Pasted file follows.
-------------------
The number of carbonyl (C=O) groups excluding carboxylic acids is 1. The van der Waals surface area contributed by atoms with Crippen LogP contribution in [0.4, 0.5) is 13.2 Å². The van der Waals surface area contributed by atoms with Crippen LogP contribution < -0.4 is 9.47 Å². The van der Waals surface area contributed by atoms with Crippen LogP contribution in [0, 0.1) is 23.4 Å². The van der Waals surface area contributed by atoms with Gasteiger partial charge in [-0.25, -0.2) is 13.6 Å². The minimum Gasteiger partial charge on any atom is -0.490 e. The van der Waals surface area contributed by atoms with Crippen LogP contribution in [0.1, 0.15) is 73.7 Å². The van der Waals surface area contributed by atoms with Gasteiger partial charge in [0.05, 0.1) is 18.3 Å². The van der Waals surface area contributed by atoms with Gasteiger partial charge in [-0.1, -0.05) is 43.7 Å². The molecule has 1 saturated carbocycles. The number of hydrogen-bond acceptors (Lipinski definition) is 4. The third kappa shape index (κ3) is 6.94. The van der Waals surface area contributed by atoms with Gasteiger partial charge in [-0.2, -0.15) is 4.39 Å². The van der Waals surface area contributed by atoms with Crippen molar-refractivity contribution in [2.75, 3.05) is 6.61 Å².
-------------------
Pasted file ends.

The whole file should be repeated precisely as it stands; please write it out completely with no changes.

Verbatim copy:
The number of carbonyl (C=O) groups excluding carboxylic acids is 1. The van der Waals surface area contributed by atoms with Crippen LogP contribution in [0.4, 0.5) is 13.2 Å². The van der Waals surface area contributed by atoms with Crippen LogP contribution < -0.4 is 9.47 Å². The van der Waals surface area contributed by atoms with Crippen LogP contribution in [0, 0.1) is 23.4 Å². The van der Waals surface area contributed by atoms with Gasteiger partial charge in [-0.25, -0.2) is 13.6 Å². The minimum Gasteiger partial charge on any atom is -0.490 e. The van der Waals surface area contributed by atoms with Crippen LogP contribution in [0.1, 0.15) is 73.7 Å². The van der Waals surface area contributed by atoms with Gasteiger partial charge in [0.05, 0.1) is 18.3 Å². The van der Waals surface area contributed by atoms with Gasteiger partial charge in [-0.1, -0.05) is 43.7 Å². The molecule has 1 saturated carbocycles. The number of hydrogen-bond acceptors (Lipinski definition) is 4. The third kappa shape index (κ3) is 6.94. The van der Waals surface area contributed by atoms with Gasteiger partial charge in [-0.2, -0.15) is 4.39 Å². The van der Waals surface area contributed by atoms with Crippen molar-refractivity contribution in [2.75, 3.05) is 6.61 Å².